I was so relieved and excited to meet my baby but before I had a chance to hold him, he was taken by two nurses. I heard one of the nurses nervously saying “come on, come on” under her breath and I immediately knew something was up. I then heard another nurse saying something about a CPAP and that’s when I knew something was wrong. My baby wasn’t breathing. After what seemed like forever, one of the nurses filled me in and told me that my baby was fine and was now breathing on his own. When he came out, the umbilical cord was wrapped around his neck twice and was secured by a knot. My doctor had to clip the umbilical cord, hand him off to the nurses who then had to administer CPAP to make sure oxygen was getting to his lungs to prevent his lungs from collapsing since he wasn’t breathing on his own. After what seemed like forever, Mason was able to breathe on his own and was finally put on my chest. That’s when every emotion I could possibly feel hit me at once. He was indeed a precious gift from the Lord.
As my doctor was stitching me up, she told one of the nurses to weigh the container that collected all the blood I lost. Apparently, I had lost two liters of blood again (the same amount I had lost when I had my first) so I had to be closely monitored by the nurses for hemorrhaging. Recovery seemed to be going smoothly until around 4am the next morning. For some reason, while I was nursing Mason, I felt the worst afterbirth contractions. Though I’ve heard afterbirth contractions get worse after each child, the amount of pain I was feeling didn’t seem normal. I took some herbal tincture in hopes that the pain would subside but it just seemed to get worse. Later, with each contraction, I felt a gush of blood and that was when I woke my husband up to page the nurse. When the nurse came in to check me, she realized I was passing large clots and hemorrhaging again. I lost another liter of blood while laying on the hospital bed. I was also given multiple medications, countless bags of IV that gave me the shakes, and two units of blood. This was the scariest moment of my life– not knowing whether my body would be able to do what it’s supposed to do to survive. The heaviness in the room weighed me down– the nervous look on the nurse’s face, the serious and hurried voice of my doctor, the silence from my husband. “Am I bleeding out?” “What if something really really bad happens to me?” I silently panicked inside but dared not show it to my husband who was helplessly on the other side of the room holding our newborn. I wanted to cry but I dared not shed a tear knowing that once I let that first tear drop, my heart would sink and there would be no turning back. The sight of my mother-daughter matching bracelet seemed to be the only thing that grounded me so that’s what I focused my attention on and soon enough the whole hemorrhage fiasco was over, and we were left alone with our own thoughts, hearts racing and uncertainty looming.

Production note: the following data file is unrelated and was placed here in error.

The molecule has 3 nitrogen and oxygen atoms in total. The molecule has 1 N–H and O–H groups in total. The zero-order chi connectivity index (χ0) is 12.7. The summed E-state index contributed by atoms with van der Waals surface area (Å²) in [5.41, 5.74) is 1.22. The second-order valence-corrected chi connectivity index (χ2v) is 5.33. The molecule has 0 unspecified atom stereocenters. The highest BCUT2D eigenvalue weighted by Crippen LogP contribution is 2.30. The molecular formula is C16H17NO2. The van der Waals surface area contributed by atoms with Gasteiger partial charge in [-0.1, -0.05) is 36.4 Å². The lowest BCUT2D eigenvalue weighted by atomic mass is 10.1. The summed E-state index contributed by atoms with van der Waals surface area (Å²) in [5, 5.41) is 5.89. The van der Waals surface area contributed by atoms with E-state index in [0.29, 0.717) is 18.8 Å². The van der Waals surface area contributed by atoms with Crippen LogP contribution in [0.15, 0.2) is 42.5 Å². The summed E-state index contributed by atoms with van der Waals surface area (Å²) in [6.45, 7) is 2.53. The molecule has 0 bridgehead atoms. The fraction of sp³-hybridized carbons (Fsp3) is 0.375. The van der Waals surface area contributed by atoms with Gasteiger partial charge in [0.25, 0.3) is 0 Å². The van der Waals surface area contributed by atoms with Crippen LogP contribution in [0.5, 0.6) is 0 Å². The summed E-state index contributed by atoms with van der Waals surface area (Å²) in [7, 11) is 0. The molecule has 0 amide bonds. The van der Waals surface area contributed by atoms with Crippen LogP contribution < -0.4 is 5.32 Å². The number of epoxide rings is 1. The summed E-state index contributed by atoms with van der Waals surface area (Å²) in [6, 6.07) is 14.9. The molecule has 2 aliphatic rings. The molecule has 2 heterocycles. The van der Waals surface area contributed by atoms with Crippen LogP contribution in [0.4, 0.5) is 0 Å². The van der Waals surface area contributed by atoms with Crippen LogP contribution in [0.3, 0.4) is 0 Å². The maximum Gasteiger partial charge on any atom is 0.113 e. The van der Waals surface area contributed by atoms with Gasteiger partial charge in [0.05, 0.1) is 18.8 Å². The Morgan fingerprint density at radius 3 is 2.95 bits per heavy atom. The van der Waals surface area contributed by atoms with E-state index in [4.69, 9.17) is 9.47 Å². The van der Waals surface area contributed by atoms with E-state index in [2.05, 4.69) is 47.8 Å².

Something as simple as getting up from the bed to use the restroom seemed like a nightmare to me. What if I pass another clot? What if the doctor goes ahead and calls for a D&C? What if the bleeding never stops? For the next 24 hours, the anticipation of hemorrhaging again prevented me from resting and enjoying the company of our new child.
With the power of prayer from family and friends, I was able to get past the anxiety and fear. My attitude changed from “what ifs” to “why nots”. “Why not have a D&C? It’ll just clear everything out to make sure I don’t experience something so tragic again.” “Why not stay at the hospital a little longer? I’ll be under great care!”
It was a miracle that my body was able to prevent itself from bleeding out again. I was surprised at how quickly my body responded to the medication and care of the medical team that looked after me at the hospital. It was an even bigger miracle that we had the strength to cling to our faith even in the midst of uncertainty. Within 48 hours I was discharged and was able to go home with our newborn.
Recovery at home is going great despite nursing around the clock while my husband and I take turns running after an active toddler who just learned how to walk and get into every cabinet and drawer in the house. Our newborn is growing very quickly with growth stats that are exceeding everyone’s expectations. Though the birth story of my son was not the story we had in mind, we are so grateful for the way it played out. We are grateful for a healthy pregnancy, a successful delivery, and a speedy recovery.